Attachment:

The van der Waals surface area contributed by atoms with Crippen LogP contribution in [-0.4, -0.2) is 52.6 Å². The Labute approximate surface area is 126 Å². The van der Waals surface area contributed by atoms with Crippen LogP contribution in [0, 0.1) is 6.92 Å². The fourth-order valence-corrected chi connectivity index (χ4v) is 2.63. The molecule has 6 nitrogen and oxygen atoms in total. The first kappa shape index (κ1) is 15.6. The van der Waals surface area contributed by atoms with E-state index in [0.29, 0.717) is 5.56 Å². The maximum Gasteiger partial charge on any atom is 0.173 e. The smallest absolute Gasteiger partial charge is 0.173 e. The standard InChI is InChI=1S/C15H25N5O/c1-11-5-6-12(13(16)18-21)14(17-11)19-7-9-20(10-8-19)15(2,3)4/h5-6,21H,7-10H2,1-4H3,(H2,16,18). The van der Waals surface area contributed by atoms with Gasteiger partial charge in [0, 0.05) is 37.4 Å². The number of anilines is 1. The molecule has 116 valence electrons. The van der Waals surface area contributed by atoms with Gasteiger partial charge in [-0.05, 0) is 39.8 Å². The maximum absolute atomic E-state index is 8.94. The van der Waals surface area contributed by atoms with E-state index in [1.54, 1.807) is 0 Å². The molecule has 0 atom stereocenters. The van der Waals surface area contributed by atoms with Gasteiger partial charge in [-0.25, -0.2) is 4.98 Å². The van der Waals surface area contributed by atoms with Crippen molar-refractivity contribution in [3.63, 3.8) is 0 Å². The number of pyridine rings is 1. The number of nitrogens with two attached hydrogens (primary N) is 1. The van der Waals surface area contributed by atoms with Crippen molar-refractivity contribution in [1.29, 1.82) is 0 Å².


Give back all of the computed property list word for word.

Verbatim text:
The van der Waals surface area contributed by atoms with Crippen LogP contribution in [-0.4, -0.2) is 52.6 Å². The Labute approximate surface area is 126 Å². The van der Waals surface area contributed by atoms with Crippen LogP contribution in [0, 0.1) is 6.92 Å². The fourth-order valence-corrected chi connectivity index (χ4v) is 2.63. The molecule has 6 nitrogen and oxygen atoms in total. The first kappa shape index (κ1) is 15.6. The van der Waals surface area contributed by atoms with E-state index in [0.29, 0.717) is 5.56 Å². The maximum Gasteiger partial charge on any atom is 0.173 e. The smallest absolute Gasteiger partial charge is 0.173 e. The standard InChI is InChI=1S/C15H25N5O/c1-11-5-6-12(13(16)18-21)14(17-11)19-7-9-20(10-8-19)15(2,3)4/h5-6,21H,7-10H2,1-4H3,(H2,16,18). The van der Waals surface area contributed by atoms with Gasteiger partial charge in [0, 0.05) is 37.4 Å². The number of anilines is 1. The molecule has 116 valence electrons. The van der Waals surface area contributed by atoms with Gasteiger partial charge in [-0.05, 0) is 39.8 Å². The maximum absolute atomic E-state index is 8.94. The van der Waals surface area contributed by atoms with E-state index in [1.54, 1.807) is 0 Å². The molecule has 0 atom stereocenters. The van der Waals surface area contributed by atoms with Gasteiger partial charge in [-0.25, -0.2) is 4.98 Å². The van der Waals surface area contributed by atoms with Crippen molar-refractivity contribution in [3.63, 3.8) is 0 Å². The number of pyridine rings is 1. The number of nitrogens with two attached hydrogens (primary N) is 1. The van der Waals surface area contributed by atoms with Crippen molar-refractivity contribution in [1.29, 1.82) is 0 Å².